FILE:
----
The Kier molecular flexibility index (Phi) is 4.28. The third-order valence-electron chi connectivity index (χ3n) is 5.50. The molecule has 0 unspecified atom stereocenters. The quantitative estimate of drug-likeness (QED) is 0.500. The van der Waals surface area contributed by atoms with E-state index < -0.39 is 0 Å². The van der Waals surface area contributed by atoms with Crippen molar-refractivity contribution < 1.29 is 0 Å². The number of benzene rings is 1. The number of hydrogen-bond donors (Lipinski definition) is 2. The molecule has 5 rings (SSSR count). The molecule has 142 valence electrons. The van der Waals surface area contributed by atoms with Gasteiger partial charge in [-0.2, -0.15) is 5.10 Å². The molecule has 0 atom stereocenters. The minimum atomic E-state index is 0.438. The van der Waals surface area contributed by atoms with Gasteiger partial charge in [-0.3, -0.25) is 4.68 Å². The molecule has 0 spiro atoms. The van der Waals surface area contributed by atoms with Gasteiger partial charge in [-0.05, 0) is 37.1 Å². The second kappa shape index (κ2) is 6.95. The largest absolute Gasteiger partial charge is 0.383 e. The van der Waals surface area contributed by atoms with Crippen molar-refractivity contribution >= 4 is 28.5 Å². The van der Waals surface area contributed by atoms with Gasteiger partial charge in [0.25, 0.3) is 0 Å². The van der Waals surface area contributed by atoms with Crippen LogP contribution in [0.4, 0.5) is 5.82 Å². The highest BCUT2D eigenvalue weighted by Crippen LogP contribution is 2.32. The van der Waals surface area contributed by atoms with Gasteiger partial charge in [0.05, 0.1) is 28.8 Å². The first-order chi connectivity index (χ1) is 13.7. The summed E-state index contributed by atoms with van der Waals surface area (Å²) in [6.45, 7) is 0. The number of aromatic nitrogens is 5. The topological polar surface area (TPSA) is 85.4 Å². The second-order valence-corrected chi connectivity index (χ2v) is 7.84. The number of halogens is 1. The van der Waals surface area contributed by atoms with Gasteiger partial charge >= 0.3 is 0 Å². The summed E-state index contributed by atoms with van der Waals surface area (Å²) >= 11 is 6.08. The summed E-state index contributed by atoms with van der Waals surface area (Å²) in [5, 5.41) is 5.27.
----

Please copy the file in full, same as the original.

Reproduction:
The Kier molecular flexibility index (Phi) is 4.28. The third-order valence-electron chi connectivity index (χ3n) is 5.50. The molecule has 0 unspecified atom stereocenters. The quantitative estimate of drug-likeness (QED) is 0.500. The van der Waals surface area contributed by atoms with E-state index < -0.39 is 0 Å². The van der Waals surface area contributed by atoms with Crippen molar-refractivity contribution < 1.29 is 0 Å². The number of benzene rings is 1. The number of hydrogen-bond donors (Lipinski definition) is 2. The molecule has 5 rings (SSSR count). The molecule has 142 valence electrons. The van der Waals surface area contributed by atoms with Gasteiger partial charge in [-0.2, -0.15) is 5.10 Å². The molecule has 0 atom stereocenters. The minimum atomic E-state index is 0.438. The van der Waals surface area contributed by atoms with Gasteiger partial charge in [-0.3, -0.25) is 4.68 Å². The molecule has 0 spiro atoms. The van der Waals surface area contributed by atoms with Gasteiger partial charge in [-0.05, 0) is 37.1 Å². The second kappa shape index (κ2) is 6.95. The largest absolute Gasteiger partial charge is 0.383 e. The van der Waals surface area contributed by atoms with Crippen molar-refractivity contribution >= 4 is 28.5 Å². The van der Waals surface area contributed by atoms with Gasteiger partial charge in [0.25, 0.3) is 0 Å². The van der Waals surface area contributed by atoms with Crippen LogP contribution in [0.4, 0.5) is 5.82 Å². The highest BCUT2D eigenvalue weighted by Crippen LogP contribution is 2.32. The van der Waals surface area contributed by atoms with Gasteiger partial charge in [0.05, 0.1) is 28.8 Å². The first-order chi connectivity index (χ1) is 13.7. The summed E-state index contributed by atoms with van der Waals surface area (Å²) in [6.45, 7) is 0. The number of aromatic nitrogens is 5. The topological polar surface area (TPSA) is 85.4 Å². The second-order valence-corrected chi connectivity index (χ2v) is 7.84. The number of halogens is 1. The van der Waals surface area contributed by atoms with Gasteiger partial charge >= 0.3 is 0 Å². The summed E-state index contributed by atoms with van der Waals surface area (Å²) >= 11 is 6.08. The summed E-state index contributed by atoms with van der Waals surface area (Å²) in [5, 5.41) is 5.27.